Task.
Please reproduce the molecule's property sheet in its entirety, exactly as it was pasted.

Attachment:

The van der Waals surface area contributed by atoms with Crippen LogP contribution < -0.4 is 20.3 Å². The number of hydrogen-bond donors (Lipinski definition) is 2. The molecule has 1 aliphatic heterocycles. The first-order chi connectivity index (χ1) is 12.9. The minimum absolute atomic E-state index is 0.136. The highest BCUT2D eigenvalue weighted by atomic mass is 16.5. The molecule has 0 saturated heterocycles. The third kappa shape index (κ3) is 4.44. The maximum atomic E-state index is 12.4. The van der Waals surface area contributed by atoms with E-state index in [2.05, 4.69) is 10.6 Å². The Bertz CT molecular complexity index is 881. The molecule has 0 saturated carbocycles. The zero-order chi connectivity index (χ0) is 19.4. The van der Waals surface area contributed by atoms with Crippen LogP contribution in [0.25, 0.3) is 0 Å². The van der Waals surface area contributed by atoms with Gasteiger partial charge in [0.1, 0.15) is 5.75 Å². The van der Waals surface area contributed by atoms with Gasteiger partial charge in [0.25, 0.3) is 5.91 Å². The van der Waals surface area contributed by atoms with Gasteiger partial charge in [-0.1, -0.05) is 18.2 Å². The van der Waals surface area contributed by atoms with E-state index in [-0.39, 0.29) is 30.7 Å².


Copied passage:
The van der Waals surface area contributed by atoms with Crippen LogP contribution < -0.4 is 20.3 Å². The number of hydrogen-bond donors (Lipinski definition) is 2. The molecule has 1 aliphatic heterocycles. The first-order chi connectivity index (χ1) is 12.9. The minimum absolute atomic E-state index is 0.136. The highest BCUT2D eigenvalue weighted by atomic mass is 16.5. The molecule has 0 saturated heterocycles. The third kappa shape index (κ3) is 4.44. The maximum atomic E-state index is 12.4. The van der Waals surface area contributed by atoms with E-state index in [2.05, 4.69) is 10.6 Å². The Bertz CT molecular complexity index is 881. The molecule has 0 saturated carbocycles. The zero-order chi connectivity index (χ0) is 19.4. The van der Waals surface area contributed by atoms with Crippen LogP contribution in [0.25, 0.3) is 0 Å². The van der Waals surface area contributed by atoms with Gasteiger partial charge in [0.1, 0.15) is 5.75 Å². The van der Waals surface area contributed by atoms with Gasteiger partial charge in [0.25, 0.3) is 5.91 Å². The van der Waals surface area contributed by atoms with Gasteiger partial charge in [-0.1, -0.05) is 18.2 Å². The van der Waals surface area contributed by atoms with E-state index in [-0.39, 0.29) is 30.7 Å².